Legal: District Lot 3168, New West Group 1, except part dedicated road Plan 82475, Land District 37
Description: These unique properties are one of the largest assembled parcels of private recreational land within such close proximity to the Lower Mainland. The properties are fully treed in old growth timber and fronting two mountain rivers. The views are breathtaking with snowcap mountains in most directions. These properties sit in a fairly wide and long valley offering some of the most picturesque scenery in the Lower Mainland. Most of the main properties are very flat and level except near the north end where the property climbs to a small hill. The view from this hill is incredible as shown in one of the photos. There are a number of small mountain creeks on the properties that run into Pitt River. The mountain river on the east side of the properties has a bend in it just a short distance from the mouth of the river where there is a wide quiet area that is an ideal spot for fly fishing as shown in the photos. There are numerous game trails that lead from the valley floor to the high mountains and in the late spring and fall a large number of deer calls this unique property home.
District Lot 3168 – This property is not adjacent with the other six properties of the NIHO Pitt River Development, and is being offered seperately. This property is slightly over 5 miles to the north of the other properties by dirt road. Access is provided by dirt roads connecting to the area’s existing main gravel road. This property has approximately 1300 feet of water frontage on the back channel of the Pitt River. There is approximately 68 acres of this lot, which is level with two creeks running north to south, of which approximately 15 acres was once cleared. The remaining 10 acres along the west boundary rises from a creek to approximately 700 feet at the west boundary.
Location: These prime recreational development properties are located at the north end of Pitt Lake bordered by two rivers, Pitt River on the west side and a smaller mountain river on the eastside. This area is known as the Pitt River Valley. Pitt Lake is located in the district of Pitt Meadows and is only 25.5 km (15.8 miles) east of downtown Vancouver. The Pitt River bridge located on Highway 7 joins Port Coquitlam and Maple Ridge and crosses the Pitt River approximately 4.8 km. (3 miles) south of the south end of Pitt Lake.
Access: Access to the properties is by air or by launching a boat from the south end of Pitt Lake:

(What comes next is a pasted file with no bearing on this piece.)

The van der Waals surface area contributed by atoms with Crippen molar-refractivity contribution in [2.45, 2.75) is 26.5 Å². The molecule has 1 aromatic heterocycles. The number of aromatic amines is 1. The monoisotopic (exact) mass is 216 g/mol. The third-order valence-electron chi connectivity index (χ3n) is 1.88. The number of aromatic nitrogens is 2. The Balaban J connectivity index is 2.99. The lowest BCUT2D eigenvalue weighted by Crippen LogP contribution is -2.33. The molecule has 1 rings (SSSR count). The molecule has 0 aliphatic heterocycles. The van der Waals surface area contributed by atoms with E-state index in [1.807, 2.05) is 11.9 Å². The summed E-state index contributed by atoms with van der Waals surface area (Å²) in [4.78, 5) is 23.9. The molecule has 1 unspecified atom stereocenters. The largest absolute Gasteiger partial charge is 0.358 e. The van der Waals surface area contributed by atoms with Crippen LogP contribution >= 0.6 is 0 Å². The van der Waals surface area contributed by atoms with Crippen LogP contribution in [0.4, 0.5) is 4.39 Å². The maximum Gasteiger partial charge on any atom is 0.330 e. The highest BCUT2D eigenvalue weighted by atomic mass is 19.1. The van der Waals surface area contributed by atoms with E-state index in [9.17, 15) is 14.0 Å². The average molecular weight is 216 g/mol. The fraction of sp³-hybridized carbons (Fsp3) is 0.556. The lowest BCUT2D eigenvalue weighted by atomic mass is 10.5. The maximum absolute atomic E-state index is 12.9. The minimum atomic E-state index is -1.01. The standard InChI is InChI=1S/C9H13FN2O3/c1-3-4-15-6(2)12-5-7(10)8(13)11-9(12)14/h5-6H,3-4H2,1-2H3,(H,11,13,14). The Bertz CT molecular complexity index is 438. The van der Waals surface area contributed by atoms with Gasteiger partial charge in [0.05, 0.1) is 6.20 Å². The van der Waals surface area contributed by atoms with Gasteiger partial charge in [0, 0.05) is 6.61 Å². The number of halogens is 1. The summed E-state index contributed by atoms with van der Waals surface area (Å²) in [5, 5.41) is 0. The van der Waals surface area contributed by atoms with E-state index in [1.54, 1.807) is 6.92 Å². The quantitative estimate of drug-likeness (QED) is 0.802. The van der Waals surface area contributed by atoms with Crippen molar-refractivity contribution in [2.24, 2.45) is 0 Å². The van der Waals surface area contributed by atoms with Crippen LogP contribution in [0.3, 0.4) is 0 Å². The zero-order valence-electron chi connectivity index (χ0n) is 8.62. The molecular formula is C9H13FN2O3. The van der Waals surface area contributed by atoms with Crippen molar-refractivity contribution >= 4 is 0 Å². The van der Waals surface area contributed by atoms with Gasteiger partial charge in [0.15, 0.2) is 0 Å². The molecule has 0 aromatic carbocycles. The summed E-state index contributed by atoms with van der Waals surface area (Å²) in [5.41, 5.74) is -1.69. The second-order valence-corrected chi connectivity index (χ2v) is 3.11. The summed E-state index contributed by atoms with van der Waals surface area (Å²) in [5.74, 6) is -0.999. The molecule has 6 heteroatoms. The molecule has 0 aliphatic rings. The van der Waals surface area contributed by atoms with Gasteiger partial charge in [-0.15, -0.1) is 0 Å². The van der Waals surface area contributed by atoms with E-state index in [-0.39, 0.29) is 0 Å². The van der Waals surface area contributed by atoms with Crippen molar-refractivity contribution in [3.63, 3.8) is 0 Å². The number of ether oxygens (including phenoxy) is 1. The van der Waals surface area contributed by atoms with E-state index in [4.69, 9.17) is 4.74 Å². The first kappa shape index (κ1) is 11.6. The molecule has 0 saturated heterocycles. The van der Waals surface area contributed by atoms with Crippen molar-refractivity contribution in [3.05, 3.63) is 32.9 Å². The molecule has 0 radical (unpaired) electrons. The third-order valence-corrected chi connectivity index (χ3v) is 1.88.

Air – Helicopter or floatplane access is available from the Pitt Meadows Airport located on Harris Road 3 km (1.9 miles) south from downtown Pitt Meadows. Facilities include three paved runways, floatplane dock on north side of the Fraser River, and control tower.
Boat - The paved 208th Street in Pitt Meadows will take you to the Grant Narrows Regional Park at the southern end of Pitt Lake. There are boat launching and dock facilities at this park. There is also a barge that runs from the south end to the north end of Pitt Lake that will take equipment including cars and trucks from one end to the other. At the north end of the lake there is a large wharf and loading facilities for cars or trucks. From this loading facility there is a very wide good all year gravel road running straight north up the Pitt River Valley. This road runs through the properties from south to north giving access to all properties. Just north of the other NIHO Pitt River Development properties is a bridge that crosses Pitt River giving access to the roads on the other side, which will take you to the northern property District Lot 3168. There is a logging road that runs from Squamish east to the adjacent valley of the Pitt River Valley. These roads could one day interconnect. At one time there was a rumor that a new highway would be built along side Pitt Lake up through the Pitt River Valley joining Vancouver to Whistler giving people and alternate and faster route to Whistler.
Area Data: Pitt Meadows (Pop. 11,147) with its naturally beautiful setting, is located on the north side of the Fraser River between Port Coquitlam and Maple Ridge, just an hour from downtown Vancouver. Surrounded by three rivers - the Pitt River, the Fraser River, and the Alouette River - residents enjoy boating, canoeing, water-skiing, fishing, swimming, bird watching, cycling, walking and horseback riding. With its four world-class golf courses, an expanding airport and a new commuter rail link with Vancouver, Pitt Meadows is a community poised for growth. Dairy farms, Christmas tree farms, greenhouses, raspberries, strawberries, cranberries and blueberries all contribute to a thriving agricultural community. With its beautiful setting and easy access to Vancouver, Pitt Meadows is one of the most desirable communities in the Fraser Valley.
Maple Ridge (Pop. 48,422) situated on the north shore of the Fraser River, is one of Canada's major commercial centres. Maple Ridge has seen rapid growth in recent years and is a wonderful place to enjoy nature. There are many parks and trails that offer an unrivaled opportunity to enjoy the peaceful beauty of mountains, rivers and marshes.
Coquitlam (Pop. 101,000) stretches north from industrial lands on the banks of the Fraser River, to the mountain wilderness of Pinecone Burke Provincial Park. With population that has grown fivefold in the last four decades Coquitlam has a new city hall and library, cultural centre, the David Lam Douglas College campus, school and recreational complex.
Pitt Lake is 24 km (14.8 mi.) long lake and is surrounded by beautiful valleys, mountains, old growth forests and is only accessible by road at the south end. Pitt Lake is the largest freshwater tidal lake in North America and is fed by mountain creeks and rivers with numerous waterfalls. Where many of these creeks enter the lake small sandy beaches have been created and offer great spots for boaters to stop and picnic during the summer months. The lake is 16 km (9.9 mi.) north of Haney town centre in Maple Ridge. The area along the shores of Pitt Lake has little development and is very private and pristine. There are pockets of recreational cottages and summer homes located along the east and west shores of the lake. In the summer Pitt Lake is very popular and boaters with canoes, kayaks to large pleasure boats can be seen around the lake.